A new way to picture illness

April 29, 2008  |  Posted by Celeste Smith

Helping sick kids see themselves in a better light

Seven-year-old Madison Robinson of Concord hasn't been big on hats or wigs since losing her hair last year because of treatment for leukemia.

But the flower headpiece -- and photographer Deborah Triplett's coaxing -- worked perfectly for a recent portrait. So did the idea of having others in the photo, such as Elizabeth Compo, the child life specialist who is Madison's best friend of sorts while the youngster is at Presbyterian Hemby Children's Hospital.

"We want remembrances of them," said Madison's mom, Kelly Robinson. "They played such an integral part in her treatment. These are memories that we'll look back on forever."

That's the idea behind the Charlotte-area chapter of Flashes of Hope. The nonprofit recently launched monthly children's photo sessions at Presbyterian Hospital near uptown.

The charity arranges for professional photographers to take portraits of youngsters with life-threatening diseases. Volunteer makeup artists and stylists get the children and adults ready for close-ups. The photographers donate their work.

Flashes of Hope started in 2001 in Cleveland, Ohio, by founder Allison Clarke and her husband, Kip, during their son's successful treatment for cancer. Now Flashes of Hope has 25 chapters around the country, according to the Web site. The Charlotte area chapter started last year.

The idea is to help children feel better about their changing appearance by celebrating it, and mom Teresa Brice couldn't agree more.

Mom and daughter Tiffany, 18, who has leukemia, both recently sat for portraits. Brice, 43, already has a prominent space picked out in their east Charlotte residence for the pictures.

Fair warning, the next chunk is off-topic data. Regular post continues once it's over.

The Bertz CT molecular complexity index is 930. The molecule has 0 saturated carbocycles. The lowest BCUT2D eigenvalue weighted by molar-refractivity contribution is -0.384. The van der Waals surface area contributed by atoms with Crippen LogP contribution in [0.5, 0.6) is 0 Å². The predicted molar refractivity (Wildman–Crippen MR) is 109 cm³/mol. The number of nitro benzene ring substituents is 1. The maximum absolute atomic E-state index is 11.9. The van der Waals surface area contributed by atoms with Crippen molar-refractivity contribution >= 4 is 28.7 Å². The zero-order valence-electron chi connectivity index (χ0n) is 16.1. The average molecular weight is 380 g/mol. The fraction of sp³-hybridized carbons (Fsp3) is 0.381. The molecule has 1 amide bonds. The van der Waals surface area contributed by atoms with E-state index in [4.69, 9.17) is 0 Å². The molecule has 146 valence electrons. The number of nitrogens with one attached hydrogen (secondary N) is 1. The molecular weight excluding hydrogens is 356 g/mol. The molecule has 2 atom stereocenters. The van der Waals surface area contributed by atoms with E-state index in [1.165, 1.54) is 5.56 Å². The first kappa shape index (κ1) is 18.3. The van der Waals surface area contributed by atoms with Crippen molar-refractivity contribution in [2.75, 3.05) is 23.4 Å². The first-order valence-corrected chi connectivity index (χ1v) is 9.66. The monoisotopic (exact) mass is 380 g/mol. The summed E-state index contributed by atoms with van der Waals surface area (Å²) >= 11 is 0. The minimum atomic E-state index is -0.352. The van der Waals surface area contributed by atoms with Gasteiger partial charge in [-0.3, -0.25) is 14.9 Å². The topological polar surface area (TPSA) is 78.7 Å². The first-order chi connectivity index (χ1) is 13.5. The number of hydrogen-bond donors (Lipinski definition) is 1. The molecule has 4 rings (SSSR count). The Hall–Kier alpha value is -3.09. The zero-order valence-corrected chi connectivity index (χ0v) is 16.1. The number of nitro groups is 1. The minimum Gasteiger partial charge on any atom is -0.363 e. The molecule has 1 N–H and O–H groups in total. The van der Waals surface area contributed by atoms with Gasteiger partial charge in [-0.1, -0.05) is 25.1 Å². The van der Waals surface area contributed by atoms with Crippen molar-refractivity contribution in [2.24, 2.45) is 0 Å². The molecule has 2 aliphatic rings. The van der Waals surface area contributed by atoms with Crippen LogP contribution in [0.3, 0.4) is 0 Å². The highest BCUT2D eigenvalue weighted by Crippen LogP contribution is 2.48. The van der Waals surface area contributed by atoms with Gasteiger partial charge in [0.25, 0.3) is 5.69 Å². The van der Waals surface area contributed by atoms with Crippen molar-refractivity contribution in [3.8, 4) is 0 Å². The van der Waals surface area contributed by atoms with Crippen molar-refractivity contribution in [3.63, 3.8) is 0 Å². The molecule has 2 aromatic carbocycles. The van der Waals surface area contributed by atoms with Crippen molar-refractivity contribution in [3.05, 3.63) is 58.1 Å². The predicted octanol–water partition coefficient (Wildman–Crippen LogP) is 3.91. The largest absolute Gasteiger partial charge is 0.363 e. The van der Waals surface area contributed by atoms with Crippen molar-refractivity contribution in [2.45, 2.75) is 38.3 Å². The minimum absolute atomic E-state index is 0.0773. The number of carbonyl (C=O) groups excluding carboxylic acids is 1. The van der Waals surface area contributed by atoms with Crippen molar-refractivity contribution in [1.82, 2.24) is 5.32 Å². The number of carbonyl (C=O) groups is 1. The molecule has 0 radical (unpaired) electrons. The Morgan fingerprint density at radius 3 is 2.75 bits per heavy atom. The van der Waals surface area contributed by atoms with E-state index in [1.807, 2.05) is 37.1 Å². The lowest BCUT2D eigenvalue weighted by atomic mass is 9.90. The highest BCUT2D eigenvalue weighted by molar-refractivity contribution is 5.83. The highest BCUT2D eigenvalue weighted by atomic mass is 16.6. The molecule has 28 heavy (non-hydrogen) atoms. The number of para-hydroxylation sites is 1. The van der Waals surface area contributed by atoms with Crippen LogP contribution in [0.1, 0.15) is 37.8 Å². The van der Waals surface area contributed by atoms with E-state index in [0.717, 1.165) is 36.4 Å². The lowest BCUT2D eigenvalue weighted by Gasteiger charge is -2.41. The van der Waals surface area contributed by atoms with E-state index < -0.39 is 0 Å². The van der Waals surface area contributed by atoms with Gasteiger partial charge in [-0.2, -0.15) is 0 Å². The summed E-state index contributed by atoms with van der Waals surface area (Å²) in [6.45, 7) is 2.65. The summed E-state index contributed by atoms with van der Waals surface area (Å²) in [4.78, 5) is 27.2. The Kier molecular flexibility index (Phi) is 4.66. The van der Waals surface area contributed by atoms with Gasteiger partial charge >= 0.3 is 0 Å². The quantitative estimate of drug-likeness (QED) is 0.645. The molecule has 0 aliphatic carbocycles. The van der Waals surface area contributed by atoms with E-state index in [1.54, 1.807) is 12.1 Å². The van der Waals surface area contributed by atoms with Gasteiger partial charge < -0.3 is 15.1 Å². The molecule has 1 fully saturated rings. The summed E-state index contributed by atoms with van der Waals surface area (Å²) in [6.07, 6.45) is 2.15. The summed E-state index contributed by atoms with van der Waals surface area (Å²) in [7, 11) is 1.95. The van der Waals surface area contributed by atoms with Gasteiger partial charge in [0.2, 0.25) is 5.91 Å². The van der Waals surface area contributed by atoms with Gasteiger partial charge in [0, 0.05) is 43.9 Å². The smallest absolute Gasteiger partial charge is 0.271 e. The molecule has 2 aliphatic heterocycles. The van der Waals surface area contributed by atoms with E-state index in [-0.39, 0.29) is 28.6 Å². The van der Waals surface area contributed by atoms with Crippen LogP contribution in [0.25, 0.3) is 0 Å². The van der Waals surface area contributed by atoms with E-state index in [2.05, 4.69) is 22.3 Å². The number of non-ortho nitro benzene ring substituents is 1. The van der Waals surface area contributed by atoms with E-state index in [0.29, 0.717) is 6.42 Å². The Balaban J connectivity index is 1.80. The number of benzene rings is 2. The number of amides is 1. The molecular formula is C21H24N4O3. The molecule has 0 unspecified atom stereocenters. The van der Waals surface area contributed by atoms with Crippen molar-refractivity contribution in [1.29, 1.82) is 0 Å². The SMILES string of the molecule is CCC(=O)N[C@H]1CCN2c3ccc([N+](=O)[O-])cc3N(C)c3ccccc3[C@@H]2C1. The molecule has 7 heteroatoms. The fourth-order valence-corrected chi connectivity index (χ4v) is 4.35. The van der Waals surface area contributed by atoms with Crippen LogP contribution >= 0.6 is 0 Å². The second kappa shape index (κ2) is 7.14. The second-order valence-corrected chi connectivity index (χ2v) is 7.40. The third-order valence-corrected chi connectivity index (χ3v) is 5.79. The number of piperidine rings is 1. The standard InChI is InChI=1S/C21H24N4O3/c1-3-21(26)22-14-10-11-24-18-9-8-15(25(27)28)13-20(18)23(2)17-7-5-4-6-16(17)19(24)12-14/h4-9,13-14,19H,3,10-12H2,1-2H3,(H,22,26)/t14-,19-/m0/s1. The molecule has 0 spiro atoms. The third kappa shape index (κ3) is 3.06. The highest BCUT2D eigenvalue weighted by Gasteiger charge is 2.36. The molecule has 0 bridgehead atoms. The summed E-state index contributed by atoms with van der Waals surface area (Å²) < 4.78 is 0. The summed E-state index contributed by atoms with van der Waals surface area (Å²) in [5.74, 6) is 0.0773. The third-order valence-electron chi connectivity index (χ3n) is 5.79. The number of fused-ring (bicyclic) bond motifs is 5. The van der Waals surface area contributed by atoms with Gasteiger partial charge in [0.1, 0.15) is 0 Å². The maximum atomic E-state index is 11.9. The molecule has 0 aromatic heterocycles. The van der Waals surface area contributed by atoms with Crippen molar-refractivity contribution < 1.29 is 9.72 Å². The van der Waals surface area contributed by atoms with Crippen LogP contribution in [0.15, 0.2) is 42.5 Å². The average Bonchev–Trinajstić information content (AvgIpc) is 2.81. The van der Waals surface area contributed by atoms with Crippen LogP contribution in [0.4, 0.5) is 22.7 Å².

Wearing makeup for the first time was all it took to get Tiffany twisting her shoulders in a glamorous pose. "She's been watching `America's Next Top Model,' " someone joked.

"She can look up and say `Wow. That's a goal. I can continue to look this way through my cancer care,' " said Brice, as the duo left the session to head to Tiffany's clinic appointment.

Each family receives a free photo package that includes two portraits framed in a keepsake leather folder, proofs and a CD of all the images.

It's a charitable effort that strikes a chord with many, said chapter president Bev Neely Bruce, of Weddington. She has booked volunteer photographers through May 2009. Many volunteers are cancer survivors or are close to survivors.

"Everybody has their own story, why they want to give back," said Bruce, 53, who is dealing with a recurrence of Stage 3 ovarian cancer, but is medically stable. "For me, it's giving back to the medical community."

On a recent morning, the hospital's teen room bustled with makeup artists and stylists dabbing brushes in eye shadows and face powders.

Mom Vickie Bradley, 54, and her mother, Ella Dean Hinson, 72, sat still in the styling chairs getting made up. David Bradley, 21, admitted he wasn't too sure at first about getting his photo taken until he saw how enthused Hinson was about it. David learned at 17 he had a brain tumor.

"She's done so much for me," said Bradley of Hinson, his grandmother. Since David likes wearing jeans, Bradley and Hinson wore them for the photo, too. They all smiled broadly as the photographer clicked away.

"(Through) his long journey ... he's always been positive, always on the upside," said Bradley. "I'm sure the pictures are going to show that."

Want to give?
To donate to the Charlotte area chapter of Flashes of Hope, go to, and select the Charlotte link next to "Find a Chapter." A $25 donation pays for the framing, postage costs and development of one child's photo session, said chapter president Bev Neely Bruce. To volunteer for the Charlotte area chapter, contact Bruce at


Get involved in just 5 minutes more

Donate now and brighten the lives of children with cancer.

Spread the wordgo

Send a personal appeal to your friends and family.